Kwetu Film Institute, the brains behind the Rwanda Film Festival, has revealed the dates of the 15th edition of the Rwanda Film Festival, which has established itself as one of the country’s most important cultural events, but one of Africa’s major film festivals.
This year’s edition will run under the theme: “New Africa, Evolving Perspectives’’, which points at the big strides Africa as a continent is making in the areas of trade, tourism, education and in the film industry.
Speaking at a news conference at the institute’s premises, Eric Kabera, the president of the Rwanda Cinema Centre, said that the event starts October 19 to 26, in different locations of Kigali.
“Dates for the 15th edition of the Rwanda Film Festival will stretch from the 19th to the 26th of this month and the event is expected to inspire men and women of the African origin to tell their beautiful African stories,” he said.
“We, as Africans, are responsible for telling our own stories. The locations chosen to host this year’s edition include the Kigali Public Library, the Kigali Cultural Village, as well as Century Cinema. The festival will promote and encourage awareness, appreciation and understanding art of cinema in Rwanda as well as presenting the most outstanding films produced from all over the world,” he said.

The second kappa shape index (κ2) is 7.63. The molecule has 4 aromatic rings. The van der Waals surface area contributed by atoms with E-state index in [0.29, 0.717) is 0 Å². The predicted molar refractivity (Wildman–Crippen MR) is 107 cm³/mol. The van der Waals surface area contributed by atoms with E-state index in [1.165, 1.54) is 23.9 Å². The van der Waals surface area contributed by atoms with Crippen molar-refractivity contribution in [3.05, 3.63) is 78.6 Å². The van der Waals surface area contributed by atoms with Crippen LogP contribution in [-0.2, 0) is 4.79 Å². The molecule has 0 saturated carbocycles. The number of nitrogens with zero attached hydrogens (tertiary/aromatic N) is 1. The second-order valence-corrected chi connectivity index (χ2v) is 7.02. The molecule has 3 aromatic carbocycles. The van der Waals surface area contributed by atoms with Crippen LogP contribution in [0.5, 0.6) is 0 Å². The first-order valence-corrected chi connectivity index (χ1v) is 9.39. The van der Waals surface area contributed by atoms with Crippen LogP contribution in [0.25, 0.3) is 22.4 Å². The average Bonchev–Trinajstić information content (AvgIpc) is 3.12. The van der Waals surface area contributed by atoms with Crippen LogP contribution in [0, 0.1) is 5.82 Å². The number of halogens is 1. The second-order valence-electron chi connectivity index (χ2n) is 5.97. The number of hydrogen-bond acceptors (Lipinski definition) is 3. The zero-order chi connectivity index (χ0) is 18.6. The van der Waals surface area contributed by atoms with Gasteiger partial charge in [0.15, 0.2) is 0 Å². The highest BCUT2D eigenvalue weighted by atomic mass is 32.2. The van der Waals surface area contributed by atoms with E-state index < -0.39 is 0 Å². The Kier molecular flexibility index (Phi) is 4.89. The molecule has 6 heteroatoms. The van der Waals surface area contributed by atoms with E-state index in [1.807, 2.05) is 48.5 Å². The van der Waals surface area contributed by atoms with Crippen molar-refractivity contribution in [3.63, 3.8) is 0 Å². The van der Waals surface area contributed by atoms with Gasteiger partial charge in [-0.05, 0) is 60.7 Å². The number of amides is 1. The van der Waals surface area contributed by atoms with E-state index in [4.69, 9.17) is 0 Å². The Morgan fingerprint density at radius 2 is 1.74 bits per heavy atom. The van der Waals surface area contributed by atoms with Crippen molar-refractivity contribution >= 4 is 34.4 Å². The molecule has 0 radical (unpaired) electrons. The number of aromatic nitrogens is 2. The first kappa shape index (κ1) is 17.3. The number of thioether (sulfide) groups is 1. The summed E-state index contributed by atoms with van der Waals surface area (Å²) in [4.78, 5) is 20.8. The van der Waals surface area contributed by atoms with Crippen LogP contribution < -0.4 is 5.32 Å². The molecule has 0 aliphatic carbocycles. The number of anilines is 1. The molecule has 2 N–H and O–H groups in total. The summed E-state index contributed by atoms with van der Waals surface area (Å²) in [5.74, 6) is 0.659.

Categories for the films in competition that will be screened during the festival include long feature films, short fiction films, documentaries (long and short), animations and web-series.
Celebrated actor and movie director Julius Amedume's ‘Rattlesnake’ and a short film ‘Zombies’ by Baloji will be screened as highlights of the day when the festival officially starts. It is expected to attract many movie lovers across different age groups and races.
One of the films to watch out is the long feature film, “Karani Ngufu”, that was acted and produced by Rwandans.
Renown comedian and actor Diogene Ntarindwa, who is set to be the ambassador for the festival, noted that the main reason the movie industry in Rwanda is not developed is the fact that there is a lot of ‘copy and paste’ of movies from elsewhere.
“There is lack of creativity as many movies here have a concept that is either derived from Hollywood or Nollywood, and this makes the industry appear as if it is just surviving on the presence of these and this really keeps us backward as people are watching what they have already seen from movies elsewhere,” he said.